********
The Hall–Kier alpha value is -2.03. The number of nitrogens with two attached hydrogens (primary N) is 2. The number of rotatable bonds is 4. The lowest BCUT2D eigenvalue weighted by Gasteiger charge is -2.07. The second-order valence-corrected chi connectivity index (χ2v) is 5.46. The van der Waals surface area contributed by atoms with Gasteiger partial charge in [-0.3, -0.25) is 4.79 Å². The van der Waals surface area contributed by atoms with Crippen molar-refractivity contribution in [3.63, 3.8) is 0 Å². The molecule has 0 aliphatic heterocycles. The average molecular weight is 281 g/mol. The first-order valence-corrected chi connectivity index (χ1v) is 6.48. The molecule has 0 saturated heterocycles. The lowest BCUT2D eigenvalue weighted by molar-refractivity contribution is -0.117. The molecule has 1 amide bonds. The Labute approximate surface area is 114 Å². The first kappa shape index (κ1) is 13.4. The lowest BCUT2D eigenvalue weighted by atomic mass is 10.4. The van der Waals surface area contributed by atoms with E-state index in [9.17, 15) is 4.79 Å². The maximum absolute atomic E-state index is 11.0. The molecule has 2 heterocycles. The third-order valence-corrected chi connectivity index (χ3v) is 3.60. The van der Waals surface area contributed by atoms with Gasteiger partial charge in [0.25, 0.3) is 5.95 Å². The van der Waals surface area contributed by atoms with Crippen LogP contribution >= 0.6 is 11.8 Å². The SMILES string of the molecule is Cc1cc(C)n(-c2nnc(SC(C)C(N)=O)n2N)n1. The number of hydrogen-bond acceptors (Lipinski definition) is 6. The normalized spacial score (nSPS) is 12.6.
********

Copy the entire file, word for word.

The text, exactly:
The Hall–Kier alpha value is -2.03. The number of nitrogens with two attached hydrogens (primary N) is 2. The number of rotatable bonds is 4. The lowest BCUT2D eigenvalue weighted by Gasteiger charge is -2.07. The second-order valence-corrected chi connectivity index (χ2v) is 5.46. The van der Waals surface area contributed by atoms with Gasteiger partial charge in [-0.3, -0.25) is 4.79 Å². The van der Waals surface area contributed by atoms with Crippen molar-refractivity contribution in [3.63, 3.8) is 0 Å². The molecule has 0 aliphatic heterocycles. The average molecular weight is 281 g/mol. The first-order valence-corrected chi connectivity index (χ1v) is 6.48. The molecule has 0 saturated heterocycles. The lowest BCUT2D eigenvalue weighted by molar-refractivity contribution is -0.117. The molecule has 1 amide bonds. The Labute approximate surface area is 114 Å². The first kappa shape index (κ1) is 13.4. The lowest BCUT2D eigenvalue weighted by atomic mass is 10.4. The van der Waals surface area contributed by atoms with E-state index in [9.17, 15) is 4.79 Å². The maximum absolute atomic E-state index is 11.0. The molecule has 2 heterocycles. The third-order valence-corrected chi connectivity index (χ3v) is 3.60. The van der Waals surface area contributed by atoms with Gasteiger partial charge in [0.25, 0.3) is 5.95 Å². The van der Waals surface area contributed by atoms with Crippen LogP contribution >= 0.6 is 11.8 Å². The SMILES string of the molecule is Cc1cc(C)n(-c2nnc(SC(C)C(N)=O)n2N)n1. The number of hydrogen-bond acceptors (Lipinski definition) is 6. The normalized spacial score (nSPS) is 12.6.